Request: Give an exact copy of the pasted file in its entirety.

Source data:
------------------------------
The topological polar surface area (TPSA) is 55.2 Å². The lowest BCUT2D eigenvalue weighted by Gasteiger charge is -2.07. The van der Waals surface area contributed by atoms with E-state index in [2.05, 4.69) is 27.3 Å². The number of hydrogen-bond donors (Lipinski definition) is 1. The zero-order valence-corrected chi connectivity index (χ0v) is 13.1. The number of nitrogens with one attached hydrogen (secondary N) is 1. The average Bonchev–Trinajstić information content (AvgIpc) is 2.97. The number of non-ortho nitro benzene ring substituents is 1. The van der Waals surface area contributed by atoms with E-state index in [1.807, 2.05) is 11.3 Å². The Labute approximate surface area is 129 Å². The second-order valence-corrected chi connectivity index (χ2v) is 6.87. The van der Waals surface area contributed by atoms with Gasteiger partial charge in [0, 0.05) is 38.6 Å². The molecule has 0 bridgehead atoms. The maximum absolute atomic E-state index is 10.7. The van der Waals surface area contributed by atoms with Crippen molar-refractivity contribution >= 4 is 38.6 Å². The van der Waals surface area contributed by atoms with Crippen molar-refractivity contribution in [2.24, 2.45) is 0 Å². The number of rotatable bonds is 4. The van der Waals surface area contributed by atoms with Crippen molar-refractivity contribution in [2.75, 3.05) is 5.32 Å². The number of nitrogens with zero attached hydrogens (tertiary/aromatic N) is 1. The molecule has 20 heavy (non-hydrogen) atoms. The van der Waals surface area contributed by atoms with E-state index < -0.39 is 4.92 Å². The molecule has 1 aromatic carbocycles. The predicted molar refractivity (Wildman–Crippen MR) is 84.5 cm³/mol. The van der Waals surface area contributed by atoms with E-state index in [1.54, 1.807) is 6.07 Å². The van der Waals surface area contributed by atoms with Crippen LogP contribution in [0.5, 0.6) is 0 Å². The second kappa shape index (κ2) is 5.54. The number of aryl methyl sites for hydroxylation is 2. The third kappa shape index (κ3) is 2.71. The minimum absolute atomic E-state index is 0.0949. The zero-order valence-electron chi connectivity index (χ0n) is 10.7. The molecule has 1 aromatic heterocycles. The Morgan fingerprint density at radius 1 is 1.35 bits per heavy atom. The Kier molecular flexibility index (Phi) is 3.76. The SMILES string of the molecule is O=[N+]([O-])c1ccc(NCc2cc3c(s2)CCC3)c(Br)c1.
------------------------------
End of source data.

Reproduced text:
The topological polar surface area (TPSA) is 55.2 Å². The lowest BCUT2D eigenvalue weighted by Gasteiger charge is -2.07. The van der Waals surface area contributed by atoms with E-state index in [2.05, 4.69) is 27.3 Å². The number of hydrogen-bond donors (Lipinski definition) is 1. The zero-order valence-corrected chi connectivity index (χ0v) is 13.1. The number of nitrogens with one attached hydrogen (secondary N) is 1. The average Bonchev–Trinajstić information content (AvgIpc) is 2.97. The number of non-ortho nitro benzene ring substituents is 1. The van der Waals surface area contributed by atoms with E-state index in [1.807, 2.05) is 11.3 Å². The Labute approximate surface area is 129 Å². The second-order valence-corrected chi connectivity index (χ2v) is 6.87. The van der Waals surface area contributed by atoms with Gasteiger partial charge in [0, 0.05) is 38.6 Å². The molecule has 0 bridgehead atoms. The maximum absolute atomic E-state index is 10.7. The van der Waals surface area contributed by atoms with Crippen molar-refractivity contribution >= 4 is 38.6 Å². The van der Waals surface area contributed by atoms with Crippen molar-refractivity contribution in [2.24, 2.45) is 0 Å². The number of rotatable bonds is 4. The van der Waals surface area contributed by atoms with Crippen molar-refractivity contribution in [2.75, 3.05) is 5.32 Å². The number of nitrogens with zero attached hydrogens (tertiary/aromatic N) is 1. The molecule has 20 heavy (non-hydrogen) atoms. The van der Waals surface area contributed by atoms with E-state index < -0.39 is 4.92 Å². The molecule has 1 aromatic carbocycles. The predicted molar refractivity (Wildman–Crippen MR) is 84.5 cm³/mol. The van der Waals surface area contributed by atoms with E-state index in [1.54, 1.807) is 6.07 Å². The van der Waals surface area contributed by atoms with Crippen LogP contribution in [0.5, 0.6) is 0 Å². The second kappa shape index (κ2) is 5.54. The number of aryl methyl sites for hydroxylation is 2. The third kappa shape index (κ3) is 2.71. The minimum absolute atomic E-state index is 0.0949. The zero-order valence-electron chi connectivity index (χ0n) is 10.7. The molecule has 1 aromatic heterocycles. The Morgan fingerprint density at radius 1 is 1.35 bits per heavy atom. The Kier molecular flexibility index (Phi) is 3.76. The SMILES string of the molecule is O=[N+]([O-])c1ccc(NCc2cc3c(s2)CCC3)c(Br)c1.